• a Assets of a debtor that are situated in the Netherlands are excluded from the scope of a general attachment and general stay under the lex concursus of all assets comprised in the insolvent estate.
  • b Any legal effects of the commencement of insolvency proceedings applicable under the lex concursus cannot be invoked in the Netherlands to the extent that this would prevent the debtor’s creditors from taking recourse against assets situated in the Netherlands during or upon the conclusion of the proceedings.
  • c The application of the territoriality principle does not prevent any other legal effects from being invoked in the Netherlands. For example, a liquidator is entitled to administer and dispose of the debtor’s assets situated in the Netherlands, provided that such rights are conferred to him under the lex concursus and any attachments levied by an execution creditor prior to such acts by the liquidator are respected.46
ii Recognition of UK schemes of arrangement

Dutch companies have increasingly been using English law-governed schemes of arrangement as a means of implementing debt restructurings. The first case involving a Dutch company in which recognition issues have been considered is Re NEF Telecom Company BV.47 Another example entails the scheme offered by Magyar Telecom, which was a Dutch borrower.48 More recent examples are mentioned in Section IV d, supra.

The prevailing view in legal literature and practice is that Dutch courts will probably recognise an English court order. There is guidance that a scheme of arrangement is within the scope of the Brussels I bis Regulation,49 so that the Dutch court is generally not entitled to dispute the English court’s jurisdiction and could refuse recognition of the scheme.

Should schemes of arrangement be outside the scope of the Brussels I bis Regulation, then alternative grounds for recognition have been identified, including:

  • a the Rome I Regulation;50
  • b the Convention providing for the Reciprocal Recognition and Enforcement of Judgments in Civil Matters (concluded on a bilateral basis between the Netherlands and the United Kingdom on 17 November 1967); and
  • c general Dutch private international law.


i Recast of the EU Insolvency Regulation

Regulation (EU) 2015/848 on insolvency proceedings has now been approved by the European Parliament and published in the Official Journal. It recasts and repeals the EIR. The new European Insolvency Regulation entered into force on 25 June 2015 but will only start to apply to insolvency proceedings commenced from 26 June 2017. Accordingly, the original EIR will continue to apply until then. A number of the provisions in the new EU Insolvency Regulation have different commencement dates.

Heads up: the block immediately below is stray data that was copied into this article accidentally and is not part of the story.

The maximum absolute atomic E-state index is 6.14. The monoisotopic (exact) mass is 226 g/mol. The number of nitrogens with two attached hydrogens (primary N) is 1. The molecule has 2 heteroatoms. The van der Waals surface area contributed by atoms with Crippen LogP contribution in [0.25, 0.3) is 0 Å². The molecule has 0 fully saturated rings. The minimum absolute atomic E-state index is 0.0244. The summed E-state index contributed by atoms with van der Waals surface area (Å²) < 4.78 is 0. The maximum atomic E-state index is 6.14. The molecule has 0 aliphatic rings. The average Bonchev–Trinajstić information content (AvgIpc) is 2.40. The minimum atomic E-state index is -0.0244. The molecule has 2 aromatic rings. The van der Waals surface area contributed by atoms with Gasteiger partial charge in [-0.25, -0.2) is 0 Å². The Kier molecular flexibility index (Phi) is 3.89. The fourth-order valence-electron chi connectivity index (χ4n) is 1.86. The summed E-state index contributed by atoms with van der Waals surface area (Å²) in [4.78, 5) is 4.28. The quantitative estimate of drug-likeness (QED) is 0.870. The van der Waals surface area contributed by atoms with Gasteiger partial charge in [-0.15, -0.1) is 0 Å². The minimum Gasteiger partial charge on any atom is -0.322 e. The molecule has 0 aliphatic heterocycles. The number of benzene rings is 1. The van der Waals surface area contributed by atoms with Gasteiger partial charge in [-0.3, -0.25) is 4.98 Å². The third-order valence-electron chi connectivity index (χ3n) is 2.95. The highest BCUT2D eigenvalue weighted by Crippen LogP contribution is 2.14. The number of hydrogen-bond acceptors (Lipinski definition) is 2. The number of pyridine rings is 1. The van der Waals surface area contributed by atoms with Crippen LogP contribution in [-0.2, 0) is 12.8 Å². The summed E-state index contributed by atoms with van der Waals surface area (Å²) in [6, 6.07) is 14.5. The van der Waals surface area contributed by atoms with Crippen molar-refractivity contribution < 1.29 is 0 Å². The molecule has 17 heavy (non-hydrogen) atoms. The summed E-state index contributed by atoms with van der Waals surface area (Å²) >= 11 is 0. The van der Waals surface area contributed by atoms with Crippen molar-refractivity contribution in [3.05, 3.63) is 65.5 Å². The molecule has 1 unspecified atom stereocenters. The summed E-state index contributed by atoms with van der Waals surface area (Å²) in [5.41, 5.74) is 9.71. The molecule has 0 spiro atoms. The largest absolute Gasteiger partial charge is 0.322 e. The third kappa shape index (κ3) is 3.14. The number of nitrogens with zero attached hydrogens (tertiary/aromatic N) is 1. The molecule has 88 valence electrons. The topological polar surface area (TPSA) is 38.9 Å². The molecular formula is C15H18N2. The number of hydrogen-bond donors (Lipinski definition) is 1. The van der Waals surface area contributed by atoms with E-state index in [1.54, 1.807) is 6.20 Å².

The main changes to the EIR address:

  • a the need to extend its scope to include procedures under which a company’s debts are restructured at a pre-insolvency stage;
  • b a desire to resolve possible uncertainties that may be encountered when identifying where a company’s centre of main interests (COMI) is located, and to make it harder to move a company’s COMI from one jurisdiction to another;
  • c an identified need for greater cooperation and coordination when cross-border insolvencies involve groups of companies;
  • d problems caused by opening ‘secondary’ insolvency proceedings; and
  • e practical concerns surrounding publicising insolvency proceedings and lodging claims.
ii Future reform of Dutch law

It is currently clear that no full revision of the statutory regime will occur in the foreseeable future. Various proposals are currently pending or being prepared to improve specific parts of the current regime. Main themes of reform include:

  • a combating insolvency fraud through the introduction of director disqualification rules, revision of criminal law aspects of insolvency proceedings and other powers;
  • b the promotion of corporate rescue through the Business Continuity Acts described below; and
  • c the modernisation of insolvency proceedings by enhancing electronic communication modes, abolishing physical claims admission meetings, adding flexibility in the composition of the creditors’ committee and other tools.

Specific attention should be drawn to the proposed Business Continuity Acts, which is expected to be enacted in three tranches, numbered I to III. These Acts purport to promote the rescue of financially distressed companies at an early stage.